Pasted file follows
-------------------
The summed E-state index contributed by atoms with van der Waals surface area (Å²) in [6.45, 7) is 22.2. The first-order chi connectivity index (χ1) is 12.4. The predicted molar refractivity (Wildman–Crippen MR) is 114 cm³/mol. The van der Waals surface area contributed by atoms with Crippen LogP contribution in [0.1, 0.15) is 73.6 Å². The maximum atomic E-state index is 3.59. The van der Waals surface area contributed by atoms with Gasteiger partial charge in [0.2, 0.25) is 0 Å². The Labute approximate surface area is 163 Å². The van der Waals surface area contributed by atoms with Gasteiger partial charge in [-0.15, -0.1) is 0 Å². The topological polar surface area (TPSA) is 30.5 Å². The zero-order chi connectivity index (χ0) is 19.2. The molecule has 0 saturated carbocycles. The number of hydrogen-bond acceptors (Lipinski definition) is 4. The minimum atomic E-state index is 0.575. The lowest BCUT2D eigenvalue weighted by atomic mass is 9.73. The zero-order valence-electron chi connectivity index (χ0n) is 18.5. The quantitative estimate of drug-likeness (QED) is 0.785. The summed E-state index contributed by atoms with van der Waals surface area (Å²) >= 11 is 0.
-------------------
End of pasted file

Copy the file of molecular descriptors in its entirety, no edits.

The summed E-state index contributed by atoms with van der Waals surface area (Å²) in [6.45, 7) is 22.2. The first-order chi connectivity index (χ1) is 12.4. The predicted molar refractivity (Wildman–Crippen MR) is 114 cm³/mol. The van der Waals surface area contributed by atoms with Crippen LogP contribution in [0.1, 0.15) is 73.6 Å². The maximum atomic E-state index is 3.59. The van der Waals surface area contributed by atoms with Gasteiger partial charge in [0.2, 0.25) is 0 Å². The Labute approximate surface area is 163 Å². The van der Waals surface area contributed by atoms with Gasteiger partial charge in [-0.15, -0.1) is 0 Å². The topological polar surface area (TPSA) is 30.5 Å². The zero-order chi connectivity index (χ0) is 19.2. The molecule has 0 saturated carbocycles. The number of hydrogen-bond acceptors (Lipinski definition) is 4. The minimum atomic E-state index is 0.575. The lowest BCUT2D eigenvalue weighted by atomic mass is 9.73. The zero-order valence-electron chi connectivity index (χ0n) is 18.5. The quantitative estimate of drug-likeness (QED) is 0.785. The summed E-state index contributed by atoms with van der Waals surface area (Å²) >= 11 is 0.